The Venue Acts relied upon by the defendant limit venue to the county where the accident occurred which caused the injury or death, or the county where the person injured or killed resided at the time. Act 347 of 1947 expressly covers "all civil actions for the recovery of damages brought against a non-resident". See Vol. 1, Arkansas Law Review, page 212, *15 for discussion of the venue provisions of Act 347.

The court does not believe that it is necessary to determine whether or not venue was proper in the Ouachita Circuit Court. Therefore, it is unnecessary to interpret the apparently conflicting provisions of the Nonresident Motorist Acts and the "Venue Acts", and by reason thereof, the constitutional question is not reached. However, it is noted in passing that the provision of the Nonresident Motorist Acts, quoted above, expressly refers to "jurisdiction" and says nothing of "venue". Since Act 347 of 1947 expressly relates to "non-resident", it appears that there would need to be no conflict in the application of the Acts in the instant case. In other words, there is a clearly recognized distinction between "jurisdiction" and "venue", and while the Nonresident Motorist Acts give any court in the State jurisdiction, the Venue Acts control the venue, or the place where such action may be brought. Such an interpretation would avoid any constitutional question otherwise presented.

In a removed action, the removal is "to the district court of the United States for the district and division embracing the place where such action is pending." Title 28, U.S.C.A. § 1441(a). The provisions pertaining to venue of actions originally filed in the United States District Courts are not applicable to removed actions, and venue is proper in a removed action when the case is removed to the district and division embracing the place where the action is pending even though venue would have been improper had the action been filed in the United States District Court originally. General Investment Company v. Lake Shore & Michigan Southern Railway Company, 260 U.S. 261, 43 S. Ct. 106, 67 L. Ed. 244; Lee v. Chesapeake & Ohio Railway Company, 260 U.S. 653, 43 S. Ct. 230, 67 L. Ed. 443; Moss v. Atlantic Coast Line R. Co., 2 Cir., 157 F.2d 1005; Endicott v. Phillips Petroleum Co., 10 Cir., 172 F.2d 372, 374. As stated in Endicott v. Phillips Petroleum Co., supra: "While suits based on diversity of citizenship may be brought only in the District of the residence of either the plaintiff or the defendant, the same requirements do not exist in removal cases. An action properly begun in a State Court in a state in which neither the plaintiff nor the defendant resides may be removed to the Federal Court of the District of the State in which the suit is pending."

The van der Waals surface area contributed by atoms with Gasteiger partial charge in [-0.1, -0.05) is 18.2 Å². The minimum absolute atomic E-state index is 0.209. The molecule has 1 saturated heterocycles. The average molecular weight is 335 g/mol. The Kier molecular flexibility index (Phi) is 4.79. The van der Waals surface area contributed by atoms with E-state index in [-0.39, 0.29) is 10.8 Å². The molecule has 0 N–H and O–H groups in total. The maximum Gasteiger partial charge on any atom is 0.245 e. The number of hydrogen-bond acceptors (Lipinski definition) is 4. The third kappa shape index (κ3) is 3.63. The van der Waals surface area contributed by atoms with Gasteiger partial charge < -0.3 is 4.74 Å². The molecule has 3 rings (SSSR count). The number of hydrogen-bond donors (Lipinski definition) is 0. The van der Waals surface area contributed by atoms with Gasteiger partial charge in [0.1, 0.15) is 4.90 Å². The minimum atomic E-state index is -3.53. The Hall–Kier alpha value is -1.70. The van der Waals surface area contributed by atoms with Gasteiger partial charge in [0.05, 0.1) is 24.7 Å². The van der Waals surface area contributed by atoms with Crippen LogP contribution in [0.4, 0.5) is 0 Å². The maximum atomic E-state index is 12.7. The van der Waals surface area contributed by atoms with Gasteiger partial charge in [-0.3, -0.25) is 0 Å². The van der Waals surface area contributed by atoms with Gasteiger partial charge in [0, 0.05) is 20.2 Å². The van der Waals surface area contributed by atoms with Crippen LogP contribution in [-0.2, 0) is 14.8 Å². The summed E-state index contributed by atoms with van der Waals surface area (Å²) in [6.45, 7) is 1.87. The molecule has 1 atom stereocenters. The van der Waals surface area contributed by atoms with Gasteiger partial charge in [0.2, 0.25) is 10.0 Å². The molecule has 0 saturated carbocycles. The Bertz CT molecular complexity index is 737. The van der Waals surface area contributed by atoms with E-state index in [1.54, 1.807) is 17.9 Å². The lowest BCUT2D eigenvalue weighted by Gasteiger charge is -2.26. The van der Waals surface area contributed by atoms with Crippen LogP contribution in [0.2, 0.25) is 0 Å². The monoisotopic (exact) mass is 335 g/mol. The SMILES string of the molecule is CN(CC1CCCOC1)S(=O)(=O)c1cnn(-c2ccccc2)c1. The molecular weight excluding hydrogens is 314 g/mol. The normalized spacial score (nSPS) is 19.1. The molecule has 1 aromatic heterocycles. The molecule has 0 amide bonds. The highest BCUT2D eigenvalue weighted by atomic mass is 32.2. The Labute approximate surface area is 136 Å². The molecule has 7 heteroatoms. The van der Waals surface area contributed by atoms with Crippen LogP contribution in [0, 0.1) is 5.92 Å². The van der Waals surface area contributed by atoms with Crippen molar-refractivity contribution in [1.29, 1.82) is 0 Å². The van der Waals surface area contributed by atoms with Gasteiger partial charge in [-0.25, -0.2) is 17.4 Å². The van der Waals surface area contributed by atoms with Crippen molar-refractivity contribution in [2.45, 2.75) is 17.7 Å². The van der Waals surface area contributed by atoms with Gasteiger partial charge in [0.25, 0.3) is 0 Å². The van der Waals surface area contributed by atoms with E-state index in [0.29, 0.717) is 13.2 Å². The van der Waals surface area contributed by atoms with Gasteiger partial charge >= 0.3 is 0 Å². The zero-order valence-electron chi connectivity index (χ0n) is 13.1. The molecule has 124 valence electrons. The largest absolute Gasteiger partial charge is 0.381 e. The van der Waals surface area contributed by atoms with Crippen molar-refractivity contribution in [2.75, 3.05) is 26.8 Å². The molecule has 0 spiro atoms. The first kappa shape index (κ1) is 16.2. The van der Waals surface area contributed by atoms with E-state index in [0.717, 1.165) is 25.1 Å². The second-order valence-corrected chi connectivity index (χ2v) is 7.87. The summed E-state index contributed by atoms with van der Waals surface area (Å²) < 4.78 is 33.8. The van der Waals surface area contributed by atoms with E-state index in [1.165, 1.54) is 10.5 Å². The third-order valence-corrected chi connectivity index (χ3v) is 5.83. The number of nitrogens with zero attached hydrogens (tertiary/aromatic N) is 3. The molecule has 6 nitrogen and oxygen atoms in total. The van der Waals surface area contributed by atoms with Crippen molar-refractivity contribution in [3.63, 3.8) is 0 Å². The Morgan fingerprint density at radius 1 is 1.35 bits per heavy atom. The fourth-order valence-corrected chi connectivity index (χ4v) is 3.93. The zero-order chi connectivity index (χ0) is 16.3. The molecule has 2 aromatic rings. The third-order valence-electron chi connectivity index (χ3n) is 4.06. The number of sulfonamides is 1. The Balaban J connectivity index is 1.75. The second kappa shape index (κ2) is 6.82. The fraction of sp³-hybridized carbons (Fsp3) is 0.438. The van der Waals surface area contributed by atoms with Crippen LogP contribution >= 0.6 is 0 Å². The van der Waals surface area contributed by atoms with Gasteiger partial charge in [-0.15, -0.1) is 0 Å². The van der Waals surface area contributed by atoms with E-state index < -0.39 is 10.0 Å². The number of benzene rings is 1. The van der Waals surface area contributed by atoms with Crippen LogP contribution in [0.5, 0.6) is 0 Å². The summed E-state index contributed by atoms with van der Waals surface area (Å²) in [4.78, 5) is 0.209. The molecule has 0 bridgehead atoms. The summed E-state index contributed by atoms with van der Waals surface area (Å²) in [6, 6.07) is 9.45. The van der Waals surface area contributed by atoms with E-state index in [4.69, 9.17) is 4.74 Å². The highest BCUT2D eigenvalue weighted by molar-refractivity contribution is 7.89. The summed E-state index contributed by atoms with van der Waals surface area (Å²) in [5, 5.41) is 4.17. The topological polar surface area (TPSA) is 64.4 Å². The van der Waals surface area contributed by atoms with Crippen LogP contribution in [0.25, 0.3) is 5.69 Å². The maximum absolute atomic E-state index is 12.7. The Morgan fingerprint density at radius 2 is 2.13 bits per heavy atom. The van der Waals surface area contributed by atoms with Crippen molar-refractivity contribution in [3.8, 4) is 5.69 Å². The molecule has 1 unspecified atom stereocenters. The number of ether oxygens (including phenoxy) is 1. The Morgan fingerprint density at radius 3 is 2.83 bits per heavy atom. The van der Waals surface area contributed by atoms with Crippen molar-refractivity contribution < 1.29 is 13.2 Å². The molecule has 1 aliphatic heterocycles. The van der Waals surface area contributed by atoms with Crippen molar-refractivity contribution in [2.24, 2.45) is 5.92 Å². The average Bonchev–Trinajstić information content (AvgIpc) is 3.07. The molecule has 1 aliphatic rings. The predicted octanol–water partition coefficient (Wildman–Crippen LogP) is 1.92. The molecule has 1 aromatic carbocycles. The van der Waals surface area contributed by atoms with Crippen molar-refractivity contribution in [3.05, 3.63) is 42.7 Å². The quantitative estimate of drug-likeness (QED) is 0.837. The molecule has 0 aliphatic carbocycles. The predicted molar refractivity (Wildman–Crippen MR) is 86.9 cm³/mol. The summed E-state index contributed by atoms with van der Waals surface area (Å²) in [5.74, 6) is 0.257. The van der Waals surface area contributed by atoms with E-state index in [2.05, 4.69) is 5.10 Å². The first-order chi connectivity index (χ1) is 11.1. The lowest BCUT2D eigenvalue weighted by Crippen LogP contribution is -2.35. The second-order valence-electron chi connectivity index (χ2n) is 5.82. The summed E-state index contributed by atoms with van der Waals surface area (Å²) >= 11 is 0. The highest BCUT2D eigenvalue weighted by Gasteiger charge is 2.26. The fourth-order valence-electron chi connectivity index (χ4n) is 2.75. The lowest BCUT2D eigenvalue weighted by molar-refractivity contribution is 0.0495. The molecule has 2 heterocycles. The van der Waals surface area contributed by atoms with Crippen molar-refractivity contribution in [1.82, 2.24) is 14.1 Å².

Thus, it follows in the instant case, since the removal was to the District and Division, Western District of Arkansas, El Dorado Division, embracing the county where the suit was pending, Ouachita County, Arkansas, that the venue of this court is proper. And, in so far as venue is concerned, it is the venue of this court, rather than the state court, which is controlling. The States cannot, by their laws, control, expand or restrict that venue. Doyle v. Loring, 6 Cir., 107 F.2d 337, 340; dissenting opinion of Mr. Justice Roberts in Neirbo v. Bethlehem Shipbuilding Corp., 308 U.S. 165, 179, 60 S. Ct. 153, 84 L. Ed. 167.

However, as expressed by Mr. Justice Brandeis in Lambert Run Coal Co. v. Baltimore & Ohio R. R. Co., 258 U.S. 377, 382, 42 S. Ct. 349, 351, 66 L.Ed. 671: "The jurisdiction of the federal court on removal is, in a limited sense, a derivative jurisdiction. If the state court lacks jurisdiction of the subject-matter or of the parties, the federal court acquires none, although it might in a like suit originally brought there have had jurisdiction." See, also: General Investment Company v. Lake Shore & Michigan Southern Railway Company, supra, 260 U.S. at page 288, 43 S. Ct. 106; Venner v. Michigan Central Railroad Co., 271 U.S. 127, 46 S. Ct. 444, 70 L. Ed. 868.